By Dan Kennedy • The press, politics, technology, culture and other passions

Traffic has ruined Watertown Square — and other urban crossroads as well

Not visible by car: Near Watertown Square along the Charle River bike paths. Photo (cc) 2022 by Dan Kennedy.

Has any urban area in Greater Boston been harmed more by our cultural addiction to cars than Watertown Square?

I come through the square semi-regularly by bike; sometimes I turn around in the square, sometimes I keep going to Waltham. Today I drove because we needed an oil change and our garage is there. Not only is the volume of cars and other motor vehicles nightmarish, but the traffic pattern is insane, and the lovely architecture you see in older homes and other buildings is all but obliterated.

Sure, there are plenty of other places where car culture has had a harmful effect. I live in Medford, and the constant crush of traffic is a real obstacle to efforts to revitalize Medford Square. But I can’t think of any place that’s worse than Watertown.

We need a different way of thinking about cars, both for the environment and for our sanity. I’d start with fleets of electric buses and widespread bans on private passenger vehicles.

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  1. Yes, indeed! I also bike almost everywhere I travel locally. Every gallon of fossil fuel that we burn now helps to create a more hellish future for our children, grand children, and great grandchildren.

  2. The good news is that Watertown and their newish City Manager George Proakis and city council have prioritized reimagining Watertown Square as a priority as part of its Comprehensive Planning process. Proakis has allocated $200,000 for a study of the square that will begin as early as this summer.

    It will be important for anyone who shares the desire to see the square become more multi-modal friendly to be heard during this process, which will also include a rezoning discussion as part of the MBTA Communities Act.

    Greg Reibman
    Charles River Regional Chamber
    (serving Watertown as well as Newton. Needham and Wellesley)

  3. I think Somerville is far worse, I drive thru Watertown a lot (not bike) and there are lots of parallel side roads, where as, Somerville is always under construction and streets get closed randomly without warning and to get to some spots you have to go in one particular direction else you drive in circles… (I live in Belmont but identify as Watertownian)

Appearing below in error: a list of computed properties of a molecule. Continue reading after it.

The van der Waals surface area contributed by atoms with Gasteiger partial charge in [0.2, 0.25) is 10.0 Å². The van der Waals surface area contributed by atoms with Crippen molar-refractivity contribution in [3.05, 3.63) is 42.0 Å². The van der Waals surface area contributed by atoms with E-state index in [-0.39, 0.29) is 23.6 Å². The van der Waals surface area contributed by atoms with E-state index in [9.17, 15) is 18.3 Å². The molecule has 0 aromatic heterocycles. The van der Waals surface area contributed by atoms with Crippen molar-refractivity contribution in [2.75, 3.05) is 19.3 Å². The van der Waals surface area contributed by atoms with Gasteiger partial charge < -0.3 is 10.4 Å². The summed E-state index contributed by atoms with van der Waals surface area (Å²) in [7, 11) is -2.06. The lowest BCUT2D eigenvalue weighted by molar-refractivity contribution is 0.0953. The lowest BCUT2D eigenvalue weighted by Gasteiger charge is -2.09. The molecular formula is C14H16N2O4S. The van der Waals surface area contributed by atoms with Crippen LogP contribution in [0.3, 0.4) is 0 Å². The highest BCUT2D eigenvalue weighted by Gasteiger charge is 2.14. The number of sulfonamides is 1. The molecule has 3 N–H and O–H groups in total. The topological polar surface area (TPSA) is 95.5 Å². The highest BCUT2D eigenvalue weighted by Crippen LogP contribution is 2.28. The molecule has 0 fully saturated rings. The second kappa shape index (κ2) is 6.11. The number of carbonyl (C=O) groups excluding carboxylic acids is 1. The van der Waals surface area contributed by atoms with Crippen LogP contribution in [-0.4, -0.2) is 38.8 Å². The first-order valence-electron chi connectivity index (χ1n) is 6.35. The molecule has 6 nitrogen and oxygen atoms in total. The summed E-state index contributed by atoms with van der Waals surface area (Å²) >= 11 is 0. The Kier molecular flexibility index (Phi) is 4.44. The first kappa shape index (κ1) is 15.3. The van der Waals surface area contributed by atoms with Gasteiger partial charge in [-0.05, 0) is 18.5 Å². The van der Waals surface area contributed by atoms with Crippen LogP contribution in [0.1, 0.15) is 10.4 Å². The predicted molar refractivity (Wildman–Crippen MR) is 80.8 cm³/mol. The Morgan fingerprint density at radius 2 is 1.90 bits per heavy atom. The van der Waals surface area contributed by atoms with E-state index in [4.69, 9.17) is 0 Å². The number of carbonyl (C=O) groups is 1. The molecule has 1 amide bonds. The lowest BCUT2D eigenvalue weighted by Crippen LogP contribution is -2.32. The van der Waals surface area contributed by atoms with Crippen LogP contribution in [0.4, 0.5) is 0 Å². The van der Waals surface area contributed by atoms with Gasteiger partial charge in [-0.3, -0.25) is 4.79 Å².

4. Ilex

    It would really help if the T were better. If you could count on getting on a moving train within 3 to 5 minutes of arriving in a station, it would be viewed as a reliable and appealing method of travel (you could even sit down with that frequency) and might actually get people out of their cars. Instead, friends who drive into Boston tell me that even with traffic it’s faster than walking to the station, waiting 15 minutes for a train, and then suffering through slow zones — all while being forced to stand the entire time because the car is packed.

    I live in Malden, where the Main Street traffic often backs up several blocks from traffic lights, despite this being a great place to live without a car (I don’t own one). There’s been a lot of anger over the addition of bus/bike lanes here. Maybe the value of bus lanes would be better appreciated if buses ran more often and were seen in those lanes, but there’s only one per hour or so on many routes during most of the day.

    I work in Boston, and on Wednesday nights when everyone has come in to their offices, the traffic is so bad around South Station and along the Greenway that driving just looks to me like an exercise in frustration. But is it worse than taking the T?

    But we can’t fix the T, and we can’t fix traffic if we can’t fix the T first. There has to be a genuinely timely alternative to driving, not just an alternative way to suffer.

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